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Together we make the difference in Alzheimer's and related dementias research: NIH's FY 2020 bypass budget and progress report

Dr. Richard Hodes
Richard J. HODES,
Office of the Director (OD)

On Monday, July 30, I presented, on behalf of NIH Director Dr. Francis Collins, the Fiscal Year 2020 NIH Professional Judgment Budget for Alzheimer’s Disease and Related Dementias at the meeting of the HHS Secretary’s Advisory Council on Alzheimer’s Research, Care, and Services. The estimate—commonly referred to as a Bypass Budget—is based on scientific opportunities that NIH could pursue to achieve the research goal of the National Plan to Address Alzheimer’s Disease—to prevent and effectively treat Alzheimer’s disease by 2025. 

NIH estimates we will need a total of $2.393 billion in FY 2020 to keep us moving toward the 2025 goal. In FY 2018, funding for this research was an estimated (enacted) $1.9 billion. This latest Professional Judgment Budget estimates $876.7 million in additional funds needed relative to the FY 2019 President’s budget proposal—comprising $399 million to compensate for proposed reduced funding in FY 2019 and $477.7 million in additional investment. 

Developing infrastructures and partnerships 

This year, we discuss progress in building a national research infrastructure. We have new tools, technologies, and approaches—from supporting the ideas of individual investigators to the collection and analyses of vast amounts of data from populations worldwide. These advances are largely a result of unprecedented partnerships among government, advocacy groups, foundations, thought leaders, and pharma, biotech, and technology companies.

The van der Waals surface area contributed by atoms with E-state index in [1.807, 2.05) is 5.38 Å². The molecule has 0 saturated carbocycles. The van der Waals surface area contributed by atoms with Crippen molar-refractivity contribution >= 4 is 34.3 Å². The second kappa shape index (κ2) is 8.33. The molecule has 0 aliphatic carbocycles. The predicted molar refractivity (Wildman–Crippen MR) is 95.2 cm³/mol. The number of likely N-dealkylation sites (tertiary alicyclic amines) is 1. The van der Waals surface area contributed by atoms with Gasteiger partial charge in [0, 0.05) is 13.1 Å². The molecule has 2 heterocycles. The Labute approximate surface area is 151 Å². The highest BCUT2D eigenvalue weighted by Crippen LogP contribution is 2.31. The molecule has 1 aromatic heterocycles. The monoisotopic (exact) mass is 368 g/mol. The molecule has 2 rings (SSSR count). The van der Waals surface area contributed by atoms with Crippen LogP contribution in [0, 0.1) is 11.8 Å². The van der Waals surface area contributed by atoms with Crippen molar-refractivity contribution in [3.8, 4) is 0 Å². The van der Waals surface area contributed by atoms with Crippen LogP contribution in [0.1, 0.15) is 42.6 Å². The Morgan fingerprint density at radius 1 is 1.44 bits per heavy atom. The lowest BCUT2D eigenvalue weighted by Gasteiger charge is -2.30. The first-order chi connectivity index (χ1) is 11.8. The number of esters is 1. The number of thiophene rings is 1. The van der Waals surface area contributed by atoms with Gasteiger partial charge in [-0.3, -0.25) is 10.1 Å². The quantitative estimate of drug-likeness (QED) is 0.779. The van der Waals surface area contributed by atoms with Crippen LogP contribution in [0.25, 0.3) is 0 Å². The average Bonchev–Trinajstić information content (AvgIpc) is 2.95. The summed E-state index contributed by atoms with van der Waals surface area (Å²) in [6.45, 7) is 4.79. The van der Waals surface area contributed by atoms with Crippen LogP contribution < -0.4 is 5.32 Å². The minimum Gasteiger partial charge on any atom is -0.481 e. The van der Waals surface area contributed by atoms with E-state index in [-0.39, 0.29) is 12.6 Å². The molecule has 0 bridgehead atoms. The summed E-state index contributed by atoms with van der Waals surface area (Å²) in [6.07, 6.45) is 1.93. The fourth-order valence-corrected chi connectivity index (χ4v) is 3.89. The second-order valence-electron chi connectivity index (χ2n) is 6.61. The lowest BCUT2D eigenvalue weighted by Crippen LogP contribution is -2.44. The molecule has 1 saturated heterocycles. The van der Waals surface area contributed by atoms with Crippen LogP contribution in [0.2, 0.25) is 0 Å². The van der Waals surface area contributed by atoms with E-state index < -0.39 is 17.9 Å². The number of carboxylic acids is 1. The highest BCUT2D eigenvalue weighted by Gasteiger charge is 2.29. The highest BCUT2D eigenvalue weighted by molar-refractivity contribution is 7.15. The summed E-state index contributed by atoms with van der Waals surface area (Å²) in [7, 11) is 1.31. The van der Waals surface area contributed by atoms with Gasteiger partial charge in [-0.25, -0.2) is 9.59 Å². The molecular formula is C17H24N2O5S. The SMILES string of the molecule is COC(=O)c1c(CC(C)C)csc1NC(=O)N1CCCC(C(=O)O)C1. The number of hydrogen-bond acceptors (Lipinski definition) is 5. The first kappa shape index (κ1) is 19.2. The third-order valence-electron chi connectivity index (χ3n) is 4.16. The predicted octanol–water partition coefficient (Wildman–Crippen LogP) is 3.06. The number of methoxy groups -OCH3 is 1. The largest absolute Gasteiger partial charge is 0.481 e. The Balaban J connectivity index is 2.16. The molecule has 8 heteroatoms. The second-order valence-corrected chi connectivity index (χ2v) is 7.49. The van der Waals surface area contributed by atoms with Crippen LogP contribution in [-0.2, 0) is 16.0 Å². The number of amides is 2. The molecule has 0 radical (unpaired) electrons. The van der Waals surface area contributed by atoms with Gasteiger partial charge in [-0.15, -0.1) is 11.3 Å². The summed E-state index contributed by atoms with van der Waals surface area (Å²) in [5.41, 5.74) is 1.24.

This report describes our progress to date, new initiatives underway, and the type and cost of additional research in FY 2020 that will help move us toward the goal of effectively treating or preventing Alzheimer’s and related dementias (AD/ADRD) by 2025. Our efforts are broad and far-reaching. We are:

  • Enabling precision medicine research through advances in genomic sciences and deep molecular phenotyping of existing cohorts and the launch of new diverse cohorts
  • Using the open science research model of the Accelerating Medicines Partnership for Alzheimer’s Disease to hasten the discovery of the next generation of therapeutic targets and biomarkers
  • Creating new translational infrastructure programs to enable rapid sharing of data and research models and enhance research rigor and reproducibility
  • Developing emerging therapeutics in academic centers and in the small business community
  • Making advances in disease monitoring, assessment and care, powered by the revolution in mobile technology, which are helping us bring in people living with AD/ADRD, and their caregivers, as direct partners in research